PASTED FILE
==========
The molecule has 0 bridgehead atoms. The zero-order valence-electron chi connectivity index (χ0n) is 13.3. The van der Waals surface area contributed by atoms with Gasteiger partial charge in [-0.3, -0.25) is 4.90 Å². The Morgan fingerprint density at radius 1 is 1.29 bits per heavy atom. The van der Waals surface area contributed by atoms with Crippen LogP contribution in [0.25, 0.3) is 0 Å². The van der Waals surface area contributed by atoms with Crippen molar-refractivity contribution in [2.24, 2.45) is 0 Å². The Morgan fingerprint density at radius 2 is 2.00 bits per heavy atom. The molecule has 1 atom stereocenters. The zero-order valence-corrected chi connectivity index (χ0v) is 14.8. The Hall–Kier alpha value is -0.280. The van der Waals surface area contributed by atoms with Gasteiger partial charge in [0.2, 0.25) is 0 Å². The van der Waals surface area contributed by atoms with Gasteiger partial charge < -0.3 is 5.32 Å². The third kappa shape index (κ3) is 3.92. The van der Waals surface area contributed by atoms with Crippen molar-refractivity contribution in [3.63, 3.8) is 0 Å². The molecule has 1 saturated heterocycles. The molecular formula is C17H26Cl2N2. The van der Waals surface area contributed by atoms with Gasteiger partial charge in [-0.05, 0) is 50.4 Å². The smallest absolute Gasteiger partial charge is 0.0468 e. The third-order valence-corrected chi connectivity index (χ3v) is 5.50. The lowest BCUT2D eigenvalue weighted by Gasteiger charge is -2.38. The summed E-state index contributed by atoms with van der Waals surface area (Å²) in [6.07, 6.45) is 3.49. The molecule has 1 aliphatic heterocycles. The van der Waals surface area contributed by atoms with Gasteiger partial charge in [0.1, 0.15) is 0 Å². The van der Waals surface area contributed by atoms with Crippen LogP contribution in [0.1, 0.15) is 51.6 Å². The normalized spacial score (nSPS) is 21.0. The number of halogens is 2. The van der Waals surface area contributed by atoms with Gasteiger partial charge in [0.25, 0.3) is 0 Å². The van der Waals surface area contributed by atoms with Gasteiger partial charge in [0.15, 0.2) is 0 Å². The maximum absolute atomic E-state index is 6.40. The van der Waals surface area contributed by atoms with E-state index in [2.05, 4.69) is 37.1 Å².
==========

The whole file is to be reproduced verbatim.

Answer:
The molecule has 0 bridgehead atoms. The zero-order valence-electron chi connectivity index (χ0n) is 13.3. The van der Waals surface area contributed by atoms with Gasteiger partial charge in [-0.3, -0.25) is 4.90 Å². The Morgan fingerprint density at radius 1 is 1.29 bits per heavy atom. The van der Waals surface area contributed by atoms with Crippen LogP contribution in [0.25, 0.3) is 0 Å². The van der Waals surface area contributed by atoms with Crippen molar-refractivity contribution in [2.24, 2.45) is 0 Å². The Morgan fingerprint density at radius 2 is 2.00 bits per heavy atom. The molecule has 1 atom stereocenters. The zero-order valence-corrected chi connectivity index (χ0v) is 14.8. The Hall–Kier alpha value is -0.280. The van der Waals surface area contributed by atoms with Gasteiger partial charge in [0.2, 0.25) is 0 Å². The van der Waals surface area contributed by atoms with Gasteiger partial charge < -0.3 is 5.32 Å². The third kappa shape index (κ3) is 3.92. The van der Waals surface area contributed by atoms with Crippen molar-refractivity contribution in [3.63, 3.8) is 0 Å². The molecule has 1 saturated heterocycles. The molecular formula is C17H26Cl2N2. The van der Waals surface area contributed by atoms with Gasteiger partial charge in [-0.05, 0) is 50.4 Å². The smallest absolute Gasteiger partial charge is 0.0468 e. The third-order valence-corrected chi connectivity index (χ3v) is 5.50. The lowest BCUT2D eigenvalue weighted by Gasteiger charge is -2.38. The summed E-state index contributed by atoms with van der Waals surface area (Å²) in [6.07, 6.45) is 3.49. The molecule has 1 aliphatic heterocycles. The van der Waals surface area contributed by atoms with Gasteiger partial charge in [0.1, 0.15) is 0 Å². The van der Waals surface area contributed by atoms with Crippen LogP contribution in [0.1, 0.15) is 51.6 Å². The normalized spacial score (nSPS) is 21.0. The number of halogens is 2. The van der Waals surface area contributed by atoms with Gasteiger partial charge in [0.25, 0.3) is 0 Å². The van der Waals surface area contributed by atoms with Gasteiger partial charge in [0.15, 0.2) is 0 Å². The maximum absolute atomic E-state index is 6.40. The van der Waals surface area contributed by atoms with E-state index in [2.05, 4.69) is 37.1 Å².